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Why do I having problems with microwave exhaust duct?
Because you haven't purchased my Kitchen Remodeling Edition book!

How to replace duct register
Drill, drill bit, hands, brain...

Why do I need to add inline duct fan?
Well, it may help you to increase airflow to a certain room.

Why does my furnace bang when it shuts off?
Because you are trying to save $4.00 and looking for free advice on the web verses the cheapest one on my website!

Does an air leak in central air-conditioning make a whistling sound?

Yes, It might.

Does HVAC duct need to be insulated in basement that is climate controlled?
No, It doesn't.

Why my return is ducts 32" wide?
Because it is probably a very old one.

Who does ductwork installation?
Mostly ductwork installers (tin knockers), but it can be you.

Condensate from Furnace Leaking into Crawl Space

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Question
The home is a ranch on a crawl.  It's been hot and humid.

The furnace is centrally located in house in a laundry room. The airflow is downward. In the laundry room is a 3/4 PVC drain that exits from the bottom of the unit near the floor.

Under the furnace, into the crawlspace is the plenum, which comes about 16" from the floor (crawl space floor). From this plenum are two large cylinder shoots that feed various floor vents. The shoots exit the plenum towards the top.

I discovered a wet floor under the plenum and noticed the water was coming from the plenum. I opened one corner and a lot of water poured out. We have discovered some water the past 2 summers, but this year seemed worse.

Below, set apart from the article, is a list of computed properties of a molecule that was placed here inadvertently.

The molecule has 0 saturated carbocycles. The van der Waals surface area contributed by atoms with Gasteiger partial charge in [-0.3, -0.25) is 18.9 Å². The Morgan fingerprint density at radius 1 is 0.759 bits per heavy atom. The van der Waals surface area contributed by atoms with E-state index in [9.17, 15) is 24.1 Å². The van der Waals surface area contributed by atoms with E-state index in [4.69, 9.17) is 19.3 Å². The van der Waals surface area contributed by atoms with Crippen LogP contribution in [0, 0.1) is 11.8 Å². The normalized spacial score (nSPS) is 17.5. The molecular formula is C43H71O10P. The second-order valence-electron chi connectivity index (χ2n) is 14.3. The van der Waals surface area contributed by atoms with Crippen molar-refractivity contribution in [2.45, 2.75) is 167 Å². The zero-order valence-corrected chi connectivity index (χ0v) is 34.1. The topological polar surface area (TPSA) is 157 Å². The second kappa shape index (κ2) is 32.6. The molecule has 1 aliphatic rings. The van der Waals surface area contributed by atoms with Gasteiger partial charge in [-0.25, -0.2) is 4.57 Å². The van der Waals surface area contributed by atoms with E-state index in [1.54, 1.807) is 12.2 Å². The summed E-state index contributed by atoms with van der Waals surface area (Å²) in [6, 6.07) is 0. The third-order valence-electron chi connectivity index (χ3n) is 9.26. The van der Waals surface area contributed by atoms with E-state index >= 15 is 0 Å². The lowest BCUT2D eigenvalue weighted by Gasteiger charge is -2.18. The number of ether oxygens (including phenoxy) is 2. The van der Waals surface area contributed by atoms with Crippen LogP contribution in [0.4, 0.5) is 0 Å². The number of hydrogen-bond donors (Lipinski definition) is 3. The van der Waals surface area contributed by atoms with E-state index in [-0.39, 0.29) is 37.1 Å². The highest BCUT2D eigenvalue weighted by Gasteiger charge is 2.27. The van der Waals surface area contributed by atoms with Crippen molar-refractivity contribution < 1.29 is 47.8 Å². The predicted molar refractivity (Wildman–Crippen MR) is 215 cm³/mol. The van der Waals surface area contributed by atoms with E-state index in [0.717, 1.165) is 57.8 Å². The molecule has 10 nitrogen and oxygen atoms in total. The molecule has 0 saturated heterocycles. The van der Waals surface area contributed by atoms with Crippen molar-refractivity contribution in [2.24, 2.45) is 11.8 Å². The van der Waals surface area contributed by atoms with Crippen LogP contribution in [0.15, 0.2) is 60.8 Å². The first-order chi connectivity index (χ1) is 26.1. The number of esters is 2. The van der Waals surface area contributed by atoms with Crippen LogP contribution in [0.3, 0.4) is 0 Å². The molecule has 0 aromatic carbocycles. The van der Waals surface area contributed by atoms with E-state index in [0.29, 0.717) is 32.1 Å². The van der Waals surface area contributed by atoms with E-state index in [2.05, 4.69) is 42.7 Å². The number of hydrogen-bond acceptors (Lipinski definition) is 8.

The drain in the furnace room is not clogged. I opened up the furnace panel to discover an A coil. It is clean. The drip pan is all PVC and I can only see about half of it, but that is clean too and doesn't have any standing water in it. I tried to take off the cover to see in the middle of the A coil and down into the plenum, but there is so little wiggle room to take off that panel, that I didn't try further.

I poured water into the pan, as much as I could, to see if it all runs out the PVC drainpipe and it did. This also caused no water to drip into the plenum and onto the crawl floor.

There is no sign of frost. The house cools fine. When the unit is on, there is a steady, immediate, trickle coming from the PVC pipe. And there is also a stead trickily coming from the bottom of the plenum in the crawl space about 5 minutes after the unit is on.

Where is all this water coming from?

My only theory, is that something is wrong with the drip pan (either its being missed or its cracked or broke on the side I cant see)
Or
Is it possible that the cold air into the plenum (into the crawl) is causing condensation inside the plenum thus all the water? NOTE: the outside of the plenum is cold, but doesn't sweat on the outside.

The crawl has 2 or 3 vents where we have 1 vent open during the summer.

The ductwork and plenum in the crawl space are not insulated.

Answer
I second the call to a Pro; they should be able to determine the cause.

Feedback
We have called a pro. In fact, 3 companies have come out. They all claim nothing is wrong. However, not one of them has done any sort of troubleshooting like I have (I am an IT guy and know nothing about HVAC, but I do know how to troubleshoot to pin point an issue).

Not once did any of them turn the unit on, go in the crawl and watch the water trickle from the plenum. At this point, I have lost hope in the pro's.